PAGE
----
As I left Colorado and the miles clicked off on the odometer, my anticipation began to build. I was going to gold country. Not Clear Creek or Central City in Colorado where I usually go, but real gold country.

The high Sierra's!
The mother lode!

Leaving Reno on I-80 I pushed my right foot closer to the floor trying to squeeze out a few more miles-per-hour over the speed limit without attracting the notice of the state police. I was a nervous wreck. I was almost there. Crossing the California state line I had 21 more miles of I-80 before my turn onto hi way 89. From there on it would be 2 lane road the rest of the way.

As I turned off onto hi way 89 I noticed a Forest Service office. Now would be a good time to find out where all of the good gold panning spots are. Who should know better than the Forest service. They were in charge of the land weren't they?. Asking about gold panning brought the answer:

"Thats done down the road about 50 miles. We don't know anything about it".

That wasn't exactly the answer I had hoped to hear. I had just traveled 1,000 miles and couldn't get any information about 50 miles down the road. It was even in the same National Forest.

Trying not to make the stop a complete waste, I purchased a national forest map that covered the area I was interested in. They asked me if I was going to camp and when I said yes they told me I would need a campfire permit.

"I'm not going to use a fire. I have a cook stove"

"You'll need one for that also" they said.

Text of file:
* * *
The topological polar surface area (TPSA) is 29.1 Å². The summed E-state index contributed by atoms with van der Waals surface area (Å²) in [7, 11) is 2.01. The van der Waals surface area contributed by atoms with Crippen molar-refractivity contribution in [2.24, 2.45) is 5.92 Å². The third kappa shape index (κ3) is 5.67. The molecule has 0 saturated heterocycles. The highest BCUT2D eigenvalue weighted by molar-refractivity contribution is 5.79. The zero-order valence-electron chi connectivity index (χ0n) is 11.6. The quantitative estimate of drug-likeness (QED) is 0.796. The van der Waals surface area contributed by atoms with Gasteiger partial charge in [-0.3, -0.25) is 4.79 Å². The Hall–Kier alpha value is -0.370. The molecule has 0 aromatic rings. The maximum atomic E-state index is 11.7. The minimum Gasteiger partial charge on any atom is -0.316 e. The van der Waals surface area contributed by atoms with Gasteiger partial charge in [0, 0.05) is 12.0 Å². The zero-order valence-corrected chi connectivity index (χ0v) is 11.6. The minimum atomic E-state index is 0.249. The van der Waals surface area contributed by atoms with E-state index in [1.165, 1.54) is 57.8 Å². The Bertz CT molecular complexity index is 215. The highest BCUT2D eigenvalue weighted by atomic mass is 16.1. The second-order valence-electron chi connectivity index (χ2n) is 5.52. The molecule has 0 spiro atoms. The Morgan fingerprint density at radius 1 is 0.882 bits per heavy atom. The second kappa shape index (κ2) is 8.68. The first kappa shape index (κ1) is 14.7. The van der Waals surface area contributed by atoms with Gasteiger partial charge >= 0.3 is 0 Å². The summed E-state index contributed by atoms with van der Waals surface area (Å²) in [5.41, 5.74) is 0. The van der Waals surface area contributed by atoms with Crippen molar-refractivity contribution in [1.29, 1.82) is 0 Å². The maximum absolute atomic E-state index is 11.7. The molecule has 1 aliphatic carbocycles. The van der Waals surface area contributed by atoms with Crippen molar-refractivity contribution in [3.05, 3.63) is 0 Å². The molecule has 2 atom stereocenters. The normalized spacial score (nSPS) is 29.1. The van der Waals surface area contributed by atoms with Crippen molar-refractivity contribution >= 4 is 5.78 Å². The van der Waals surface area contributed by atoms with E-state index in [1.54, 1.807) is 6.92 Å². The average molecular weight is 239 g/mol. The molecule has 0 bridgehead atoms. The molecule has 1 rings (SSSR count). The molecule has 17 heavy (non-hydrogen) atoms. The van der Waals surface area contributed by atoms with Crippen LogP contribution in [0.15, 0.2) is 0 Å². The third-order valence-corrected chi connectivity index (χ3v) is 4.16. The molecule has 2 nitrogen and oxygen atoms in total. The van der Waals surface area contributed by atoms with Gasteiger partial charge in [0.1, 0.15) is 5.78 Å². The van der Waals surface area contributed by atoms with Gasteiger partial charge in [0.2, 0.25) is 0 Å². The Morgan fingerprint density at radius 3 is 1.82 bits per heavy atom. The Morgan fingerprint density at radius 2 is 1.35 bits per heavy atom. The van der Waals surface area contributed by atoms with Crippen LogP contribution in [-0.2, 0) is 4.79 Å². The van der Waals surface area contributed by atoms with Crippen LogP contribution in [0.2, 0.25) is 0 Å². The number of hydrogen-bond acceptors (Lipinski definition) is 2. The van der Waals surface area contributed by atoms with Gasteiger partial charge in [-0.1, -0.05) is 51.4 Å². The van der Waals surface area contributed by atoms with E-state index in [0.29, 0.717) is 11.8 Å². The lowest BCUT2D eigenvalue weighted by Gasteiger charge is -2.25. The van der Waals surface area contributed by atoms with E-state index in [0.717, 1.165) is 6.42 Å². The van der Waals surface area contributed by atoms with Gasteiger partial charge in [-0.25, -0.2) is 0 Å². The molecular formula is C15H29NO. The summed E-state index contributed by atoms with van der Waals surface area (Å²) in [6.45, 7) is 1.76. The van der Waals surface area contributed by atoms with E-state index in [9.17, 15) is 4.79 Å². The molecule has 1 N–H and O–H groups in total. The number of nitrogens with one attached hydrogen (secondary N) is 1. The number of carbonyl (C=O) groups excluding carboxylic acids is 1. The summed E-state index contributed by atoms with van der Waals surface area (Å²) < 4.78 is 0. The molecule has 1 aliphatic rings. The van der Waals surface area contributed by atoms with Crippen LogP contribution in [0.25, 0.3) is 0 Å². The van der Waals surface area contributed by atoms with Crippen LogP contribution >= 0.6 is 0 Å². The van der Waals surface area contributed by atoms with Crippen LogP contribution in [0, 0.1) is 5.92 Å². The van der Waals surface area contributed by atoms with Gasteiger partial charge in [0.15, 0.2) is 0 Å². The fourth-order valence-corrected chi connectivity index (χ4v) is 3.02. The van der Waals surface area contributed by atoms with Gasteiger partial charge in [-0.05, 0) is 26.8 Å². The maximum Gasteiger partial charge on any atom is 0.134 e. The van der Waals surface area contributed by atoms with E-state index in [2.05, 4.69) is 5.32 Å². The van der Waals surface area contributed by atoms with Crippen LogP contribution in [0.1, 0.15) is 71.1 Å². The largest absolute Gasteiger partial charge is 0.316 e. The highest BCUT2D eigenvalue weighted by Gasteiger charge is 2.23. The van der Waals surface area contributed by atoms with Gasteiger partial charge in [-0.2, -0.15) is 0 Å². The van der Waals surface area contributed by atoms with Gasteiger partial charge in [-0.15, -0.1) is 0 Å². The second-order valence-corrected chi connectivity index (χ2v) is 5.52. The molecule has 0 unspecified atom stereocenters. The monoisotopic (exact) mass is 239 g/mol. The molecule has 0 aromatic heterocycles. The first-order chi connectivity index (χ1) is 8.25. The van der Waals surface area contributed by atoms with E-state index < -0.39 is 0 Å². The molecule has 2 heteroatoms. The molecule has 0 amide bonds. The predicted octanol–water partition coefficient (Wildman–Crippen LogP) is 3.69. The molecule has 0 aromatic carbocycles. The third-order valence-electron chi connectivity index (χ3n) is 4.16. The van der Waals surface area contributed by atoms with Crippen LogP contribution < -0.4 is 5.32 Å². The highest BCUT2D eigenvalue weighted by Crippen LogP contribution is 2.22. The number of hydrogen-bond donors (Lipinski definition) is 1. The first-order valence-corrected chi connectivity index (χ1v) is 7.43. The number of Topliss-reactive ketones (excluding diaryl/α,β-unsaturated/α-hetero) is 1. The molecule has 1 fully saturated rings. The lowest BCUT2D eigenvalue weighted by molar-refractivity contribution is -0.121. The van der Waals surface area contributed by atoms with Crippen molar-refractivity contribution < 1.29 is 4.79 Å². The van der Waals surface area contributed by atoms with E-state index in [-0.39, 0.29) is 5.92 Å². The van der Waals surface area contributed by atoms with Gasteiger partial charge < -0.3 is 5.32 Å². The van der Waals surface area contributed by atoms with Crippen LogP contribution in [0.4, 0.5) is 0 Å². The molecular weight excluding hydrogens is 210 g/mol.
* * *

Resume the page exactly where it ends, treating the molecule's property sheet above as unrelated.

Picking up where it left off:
The good thing about it though was it was free.
Back on the road again. Now the road had narrowed to a small two lane and was curling around in the mountains. After driving another 19 miles I came to a small town. Sierraville. Slowing down for a stop sign I saw the magic numbers. Hi way 49. The famous magic road I had read so much about which traversed through the heart of gold country and the mother lode. I turned onto it and headed west expecting to see gold mines and placer works everywhere. Boy was I disappointed. For the next 25 miles I couldn't even see any water, much less any sign of gold.

2 of the Montana

Friends from Montana hard at work

Arriving in Sierra City, I began to see signs of a stream "waaaaaay" down in the bottom of a canyon. Could this be what I was looking for? After traveling a few more miles I saw three people loading gold panning equipment into the back of a truck. This had to be a good spot. They had been panning and they were parked at the entrance to a closed campground. It was probably closed to allow the gold prospectors better access to all of the gold. These were probably locals. Who could be better to ask about where to go. Stopping and backing my truck up I introduced myself. About that time I noticed the license plate. Montana. Not very local but at least they had been panning in the area. Maybe they could give me some advice about where to go. (at work I usually get a lot of this kind of unasked for advice but these people wouldn't know me so their advice might be useful) It seems that the spring floods had been even larger than the 1996 record floods and had washed through the campground making it unusable. After a short visit, I decided to stay in the campground where they were staying and then return with them the next day to this spot. That turned out to be a very good decision.

Checking out the
contents of the sucker bottle

Lady Prospector checking out the gold in her snuffer bottle

After setting up camp, I decided to look around. There was only one other camper and he was from Colorado also. Small world. After a discussion about where to camp the next day, we decided to move to the other campground as it had just been opened. The next morning after a hurried breakfast, I packed up my camp gear and headed down the road.